However, the future of digital identity technologies may not be about a wallet at all. Sure, we may include our identity data or other digital data into a wallet-based solution, but wallets already exist, there is nothing new about having a wallet in your phone. We all have them, we all use them for boarding passes or concert tickets.

Kirch presents a new viewpoint for the development of digital identity: “2022 may bring us the clarity that digital identity technologies are most of all about secure data processing and much less about the user interface such as a wallet. Digital identity is about proving that "I am who I claim to be", but it is also about making sure that no-one else can claim to be me. In that sense, it is much more important to focus on the the technology that ensures the security at the back-end of the solution, and slightly less important to choose the most suitable front-end solution such as a wallet, an app or something else.”

For the "no-one else can claim to be me" purpose it is also important to have a sophisticated fraud detection mechanism incorporated into the digital identity solution, wallet-based or something else. This may be one of the biggest challenges in 2022 and for EU Digital Identity Wallet, because the concept currently prescribes that no transaction data should be collected.

Privacy and big tech (regulation?)

In 2021 we saw some of the big movements in the consolidation of online platforms - we saw how Apple and Google started locking down the use of their platforms, for example, for advertising. We saw the General Data Protection Regulation being enforced more strongly than before. We saw a brand new digital identity regulation proposed in Europe. All in all, the European Union showed an unprecedented level of agility in rolling out interoperability solutions for exposure notifications and vaccination certificates across member states. There were some hiccups, but travel in the block worked and life went on, despite COVID-19.

Dan Bogdanov, Head of the Information Security Research Institute, paints a dark picture for big tech: “In 2022 it will not be easy to be a big technology company, worse so if you’re in social media or heavily dependent on unrestricted data collection.”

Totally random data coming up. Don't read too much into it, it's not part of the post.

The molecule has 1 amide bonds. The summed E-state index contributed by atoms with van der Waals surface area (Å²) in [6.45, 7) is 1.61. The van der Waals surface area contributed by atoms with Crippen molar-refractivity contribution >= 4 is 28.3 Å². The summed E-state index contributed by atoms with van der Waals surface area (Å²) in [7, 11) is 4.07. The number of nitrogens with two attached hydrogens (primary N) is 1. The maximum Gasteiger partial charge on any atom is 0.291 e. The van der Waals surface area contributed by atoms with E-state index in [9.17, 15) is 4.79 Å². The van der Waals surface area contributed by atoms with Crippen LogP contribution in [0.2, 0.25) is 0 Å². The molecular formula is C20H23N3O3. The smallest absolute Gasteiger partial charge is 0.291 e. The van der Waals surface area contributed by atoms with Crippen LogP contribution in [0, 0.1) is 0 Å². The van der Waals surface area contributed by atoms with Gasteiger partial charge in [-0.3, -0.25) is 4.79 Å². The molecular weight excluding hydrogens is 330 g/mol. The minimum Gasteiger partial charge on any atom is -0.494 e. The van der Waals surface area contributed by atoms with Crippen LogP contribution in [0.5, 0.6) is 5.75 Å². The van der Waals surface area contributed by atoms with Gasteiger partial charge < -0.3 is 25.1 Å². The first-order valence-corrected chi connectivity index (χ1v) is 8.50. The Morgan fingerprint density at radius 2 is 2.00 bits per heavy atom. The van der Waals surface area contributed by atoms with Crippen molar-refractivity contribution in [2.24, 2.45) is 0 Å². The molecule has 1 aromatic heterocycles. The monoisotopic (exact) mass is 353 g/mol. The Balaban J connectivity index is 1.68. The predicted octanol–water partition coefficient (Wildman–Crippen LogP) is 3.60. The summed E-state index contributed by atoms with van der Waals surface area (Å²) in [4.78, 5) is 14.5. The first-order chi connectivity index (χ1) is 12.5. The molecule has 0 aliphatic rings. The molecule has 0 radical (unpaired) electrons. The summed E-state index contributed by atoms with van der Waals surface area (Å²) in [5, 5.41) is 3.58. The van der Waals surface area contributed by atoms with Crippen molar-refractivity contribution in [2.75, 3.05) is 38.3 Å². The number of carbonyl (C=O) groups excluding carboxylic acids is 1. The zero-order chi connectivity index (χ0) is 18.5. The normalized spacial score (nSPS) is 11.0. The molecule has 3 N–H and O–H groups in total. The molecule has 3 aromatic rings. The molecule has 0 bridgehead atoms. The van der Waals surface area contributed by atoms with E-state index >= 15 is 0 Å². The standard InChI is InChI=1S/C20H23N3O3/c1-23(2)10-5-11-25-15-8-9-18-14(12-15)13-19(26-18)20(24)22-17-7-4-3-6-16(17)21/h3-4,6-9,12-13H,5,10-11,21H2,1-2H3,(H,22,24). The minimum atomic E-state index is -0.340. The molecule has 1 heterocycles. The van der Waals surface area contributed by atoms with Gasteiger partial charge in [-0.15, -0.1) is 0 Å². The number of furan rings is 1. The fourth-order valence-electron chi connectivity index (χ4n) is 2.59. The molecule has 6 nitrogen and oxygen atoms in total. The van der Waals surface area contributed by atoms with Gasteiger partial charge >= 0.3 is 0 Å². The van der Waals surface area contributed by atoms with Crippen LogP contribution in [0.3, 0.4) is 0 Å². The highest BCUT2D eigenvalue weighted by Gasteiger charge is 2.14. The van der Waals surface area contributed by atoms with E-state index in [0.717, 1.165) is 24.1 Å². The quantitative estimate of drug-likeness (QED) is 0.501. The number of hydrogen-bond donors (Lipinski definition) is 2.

These business models will increasingly be controlled by ecosystem owners like Apple and Google and restricted by regulation. However, ecosystem controllers will be challenged by nation states who wish to enforce digital sovereignty and roll out national digital identity schemes that are not dependent on features of specific devices. Governments will also feel the need to further control the spread of information on social media, further fuelling the confrontation.

“Technology will have to get greener. As has been said several times - decentralised blockchain might happen, but it will not be technologies or business models we see today.  So-called third generation blockchain companies will have to show if they are a selling a dream or there is chance that the dream of Web 3.0 can be salvaged. As we work towards that, we will go through some models that may work and many that will fail,” says Bogdanov.

He still has hope for 2022: “I hope that the public sector will take notice of the increasing use of security and privacy technologies by large technology companies. Governments could achieve so much innovation in healthcare, good governance and possibly also law enforcement. While technology does not solve ethical issues, governments can show that we can build precision medicine, AI and prevent identity fraud without having to build superdatabases of all citizens.”

Let your data do the talking for you, but only if you want to

Another side of privacy is the ownership of data - according to GDPR, citizens must have control over their private digital data. They must know which institutions hold their private data and should be able to enforce control over it using digital means.

Maksim Ovtšinnikov, Head of Data Exchange Technologies, predicts that we will be moving towards consent management for data usage fast: “We imagine that soon citizens can log into e-government platforms such as Cybernetica’s UXP where they can see which private and public institutions currently store and use their private data. Citizens can also ask to delete the private data if its use is not defined by law or citizen consent.”